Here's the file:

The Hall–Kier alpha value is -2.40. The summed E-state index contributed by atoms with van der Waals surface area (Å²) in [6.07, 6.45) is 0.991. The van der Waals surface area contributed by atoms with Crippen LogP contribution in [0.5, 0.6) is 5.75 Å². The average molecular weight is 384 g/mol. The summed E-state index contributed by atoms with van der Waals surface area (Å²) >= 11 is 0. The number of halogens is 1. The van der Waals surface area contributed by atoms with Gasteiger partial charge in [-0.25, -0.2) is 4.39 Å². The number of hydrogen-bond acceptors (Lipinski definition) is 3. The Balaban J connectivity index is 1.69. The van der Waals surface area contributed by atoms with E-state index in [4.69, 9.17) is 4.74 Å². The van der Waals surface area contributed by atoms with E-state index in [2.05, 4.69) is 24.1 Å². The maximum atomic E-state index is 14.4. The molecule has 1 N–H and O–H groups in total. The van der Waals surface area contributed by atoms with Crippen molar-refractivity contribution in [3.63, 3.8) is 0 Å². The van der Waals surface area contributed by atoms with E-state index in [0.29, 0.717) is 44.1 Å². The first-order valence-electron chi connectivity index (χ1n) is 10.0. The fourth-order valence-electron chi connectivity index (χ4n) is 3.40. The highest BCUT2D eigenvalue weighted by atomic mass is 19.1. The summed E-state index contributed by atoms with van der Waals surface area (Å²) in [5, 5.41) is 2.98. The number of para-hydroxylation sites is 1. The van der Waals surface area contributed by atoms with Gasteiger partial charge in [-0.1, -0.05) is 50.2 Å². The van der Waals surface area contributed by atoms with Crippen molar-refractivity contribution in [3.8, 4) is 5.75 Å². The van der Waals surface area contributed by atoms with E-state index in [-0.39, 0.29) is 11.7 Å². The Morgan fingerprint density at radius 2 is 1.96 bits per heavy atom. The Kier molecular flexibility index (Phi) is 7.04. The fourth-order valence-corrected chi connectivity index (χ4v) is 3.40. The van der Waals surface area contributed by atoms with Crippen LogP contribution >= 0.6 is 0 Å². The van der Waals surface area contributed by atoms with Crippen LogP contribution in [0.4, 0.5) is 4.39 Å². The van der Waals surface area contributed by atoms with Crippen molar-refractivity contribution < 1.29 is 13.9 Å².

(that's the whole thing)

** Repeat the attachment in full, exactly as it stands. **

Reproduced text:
The Hall–Kier alpha value is -2.40. The summed E-state index contributed by atoms with van der Waals surface area (Å²) in [6.07, 6.45) is 0.991. The van der Waals surface area contributed by atoms with Crippen LogP contribution in [0.5, 0.6) is 5.75 Å². The average molecular weight is 384 g/mol. The summed E-state index contributed by atoms with van der Waals surface area (Å²) >= 11 is 0. The number of halogens is 1. The van der Waals surface area contributed by atoms with Gasteiger partial charge in [-0.25, -0.2) is 4.39 Å². The number of hydrogen-bond acceptors (Lipinski definition) is 3. The Balaban J connectivity index is 1.69. The van der Waals surface area contributed by atoms with E-state index in [4.69, 9.17) is 4.74 Å². The van der Waals surface area contributed by atoms with E-state index in [2.05, 4.69) is 24.1 Å². The maximum atomic E-state index is 14.4. The molecule has 1 N–H and O–H groups in total. The van der Waals surface area contributed by atoms with Crippen molar-refractivity contribution in [3.63, 3.8) is 0 Å². The van der Waals surface area contributed by atoms with E-state index in [0.29, 0.717) is 44.1 Å². The first-order valence-electron chi connectivity index (χ1n) is 10.0. The fourth-order valence-electron chi connectivity index (χ4n) is 3.40. The highest BCUT2D eigenvalue weighted by atomic mass is 19.1. The summed E-state index contributed by atoms with van der Waals surface area (Å²) in [5, 5.41) is 2.98. The number of para-hydroxylation sites is 1. The van der Waals surface area contributed by atoms with Gasteiger partial charge in [-0.1, -0.05) is 50.2 Å². The van der Waals surface area contributed by atoms with Crippen molar-refractivity contribution in [3.8, 4) is 5.75 Å². The van der Waals surface area contributed by atoms with E-state index in [-0.39, 0.29) is 11.7 Å². The Morgan fingerprint density at radius 2 is 1.96 bits per heavy atom. The Kier molecular flexibility index (Phi) is 7.04. The fourth-order valence-corrected chi connectivity index (χ4v) is 3.40. The van der Waals surface area contributed by atoms with Crippen LogP contribution >= 0.6 is 0 Å². The van der Waals surface area contributed by atoms with Crippen LogP contribution in [0.4, 0.5) is 4.39 Å². The van der Waals surface area contributed by atoms with Crippen molar-refractivity contribution < 1.29 is 13.9 Å².